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The cruel irony is that many of us build these spaces precisely because they allow us to escape from those social games. We generally suck at their games, and we tend to lose when they’re imposed on us, which raises some interesting questions about why exactly they want us to play their games in the first place.

But that’s a whole other topic.[6]

ROFL. ... But accurate. So distressingly accurate.

Quote:
(And the bastards usually don’t even have the common courtesy to echo it back so we can see if we did it right.)

Do you have any idea how many times I get criticized for trying to echo back what I was told? When I'm just trying to make sure I understood someone?

Looks like I got another blog to follow now. Thank you.


Quote:
I went overboard talking about jokes, because of my own bias. Humor is how I manage being a little depressed, so I can cheer people up instead of dragging them down like Charlie Brown. Also, so I can cheer myself up enough to put on a smile so people stop asking me 'what is wrong?' That question gets really boring and costly in energy to perform the mental gymnastics to see it as comfort. (Literally nothing is wrong and nothing is right either why are you asking this oh it's signalling care ayuuup that's the caring onomatopoeia) Humor probably didn't help me communicate to you much. But here's to red underlines making social norms in spelling easy, at least. 8-)


Oh yes, the red underlines!.

So, getting back on topic: How do you think Charlie uses humor to improve his situation here? He was in condition brown early this book, he seems to be stuck in a gardening channel fix around now ...
With regards to the "automagical" contract enforcement versus the "Charlie has to make a claim" issue:

All of the transfers when only shmuckers were at stake happened immediately.

Once GK could not pay in shmuckers, Charlie had to say "I will accept this as the missing shmuckers".

Once Parson got that claim presented to him, he had to answer it right then and there -- he could not get information / ideas from Jack.

This is the automatic magical enforcement of the contract.

Now, please tell me that RedGirl is still OK, and not suffering from this. I'm happy if it's just random, unnamed, unknown catgirls, but if it's a named one that we've been introduced to that is suffering, I'll stop right away.
Holy hell!
keybounce wrote:
With regards to the "automagical" contract enforcement versus the "Charlie has to make a claim" issue:

All of the transfers when only shmuckers were at stake happened immediately.

Once GK could not pay in shmuckers, Charlie had to say "I will accept this as the missing shmuckers".

Once Parson got that claim presented to him, he had to answer it right then and there -- he could not get information / ideas from Jack.

This is the automatic magical enforcement of the contract.

Now, please tell me that RedGirl is still OK, and not suffering from this. I'm happy if it's just random, unnamed, unknown catgirls, but if it's a named one that we've been introduced to that is suffering, I'll stop right away.


I think that the way you've spelled that all out lines up nicely, well put.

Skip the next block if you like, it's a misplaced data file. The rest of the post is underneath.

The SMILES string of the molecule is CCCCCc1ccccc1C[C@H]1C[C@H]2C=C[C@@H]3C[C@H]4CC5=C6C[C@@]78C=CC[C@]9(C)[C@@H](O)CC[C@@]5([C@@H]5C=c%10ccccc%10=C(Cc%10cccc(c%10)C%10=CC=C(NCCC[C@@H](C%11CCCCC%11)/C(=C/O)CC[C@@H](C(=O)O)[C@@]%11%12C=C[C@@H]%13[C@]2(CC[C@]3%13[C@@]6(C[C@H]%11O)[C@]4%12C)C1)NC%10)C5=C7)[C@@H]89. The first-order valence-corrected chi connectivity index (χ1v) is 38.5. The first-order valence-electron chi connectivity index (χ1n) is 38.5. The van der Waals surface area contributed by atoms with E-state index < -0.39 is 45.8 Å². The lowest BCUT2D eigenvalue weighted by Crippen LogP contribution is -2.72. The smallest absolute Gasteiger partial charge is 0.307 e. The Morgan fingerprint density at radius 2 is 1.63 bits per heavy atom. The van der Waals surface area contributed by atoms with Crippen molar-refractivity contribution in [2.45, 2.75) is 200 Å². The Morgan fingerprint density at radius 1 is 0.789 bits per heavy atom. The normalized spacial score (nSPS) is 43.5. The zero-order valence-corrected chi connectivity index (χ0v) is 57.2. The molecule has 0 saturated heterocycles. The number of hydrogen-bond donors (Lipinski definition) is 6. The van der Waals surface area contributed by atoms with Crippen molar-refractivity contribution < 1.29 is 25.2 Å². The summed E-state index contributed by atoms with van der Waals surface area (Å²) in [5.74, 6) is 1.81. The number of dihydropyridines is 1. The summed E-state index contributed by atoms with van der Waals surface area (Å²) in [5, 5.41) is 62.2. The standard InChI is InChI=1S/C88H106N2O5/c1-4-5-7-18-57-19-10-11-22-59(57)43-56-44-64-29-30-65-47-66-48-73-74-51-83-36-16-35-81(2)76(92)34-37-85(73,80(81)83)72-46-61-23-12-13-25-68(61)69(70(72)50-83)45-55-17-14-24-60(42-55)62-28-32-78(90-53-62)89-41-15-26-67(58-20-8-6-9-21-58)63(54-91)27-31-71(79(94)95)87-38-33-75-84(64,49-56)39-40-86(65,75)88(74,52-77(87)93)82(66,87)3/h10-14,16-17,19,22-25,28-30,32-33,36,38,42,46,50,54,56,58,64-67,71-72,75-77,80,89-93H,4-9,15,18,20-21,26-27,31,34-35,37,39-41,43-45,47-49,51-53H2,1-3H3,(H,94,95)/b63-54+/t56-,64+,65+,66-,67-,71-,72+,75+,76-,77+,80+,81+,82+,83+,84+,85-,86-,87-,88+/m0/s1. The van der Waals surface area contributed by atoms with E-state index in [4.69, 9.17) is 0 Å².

I'll check on her and make sure she isn't suffering. :D
spriteless wrote:
keybounce wrote:
Synar wrote:
Umm, you know there is a difference between telling people you believe they are wrong and being an asshole about it ? Especially while discussing what amount to not only webcomic trivia, but freaking details of that trivia on a freaking webcomic forum ?


Actually? ... No, I don't.

Here's the question: Is the determination that you are/are not an asshole something determined by you, or by your reader?

If it's determined by the Author, then the other person is perfectly OK to say that they are not an *hole, no matter how mean they are, and you cannot tell them otherwise.

If it's determined by the reader, then no matter how much you try to be kind in what you are saying, the other person can call you an *hole.

It's simple enough to say that someone is wrong.
It's simple enough to try to use wording that you think will go over well.

But doing it in a way that no one will think you are an *? Sorry, that's a skill that very few people outside of politics, ambassadors, and psychologists develop.

Well at least you admited there are things you don't know, so you're not a narcicist.

It is determined by the aggregate agreement of all allistic participants, usually taking cues off the society they come from and tribal instincts. Allistic is defined as the opposite of autistic. Allistic people are frighteningly good at coming to the same conclusion simultaneously, especially if from similar backgrounds.

I have found the biggest things to understand when communicating with people, are:
1. you don't hurt their pride
1.1 you don't insult their intellegence
1.1.1 calling them wrong isn't an insult in and of itself, as long as you do it without derogitory terms or language, after all
1.1.1.1 except some narcicists combine the worst of both worlds.
1.1.1.1.1 everyone hates these guys try to appear to have as little in common with them as possible.
1.2 no one ever convinced someone of their point of view by condescending
1.2.1 that just marks you as an enemy, to be argued with.
2. Maintain a positive atmosphere.
2.1 So if you feel condenscending, take a few breaths, cool down, and say it while hiding the emotion of superiority.
2.2 Also, self depreciating jokes make almost everyone feel you are on their side.
2.2.1 Which makes allistic people more likely to agree with you.

I'll be honest, I made it an outline because I have no idea how to make all those points in paragraph format.

Also, EVEN AFTER READING 2.2 IT WORKS BWA HA HA! :twisted:



I liked this post enough to make a 3 I feel like this describes donald trump to a tee. Have some smuckers.
What? What part?
Ohh, bump.

Status of RedGirl? Protecting locally important Catgirls is kinda important locally.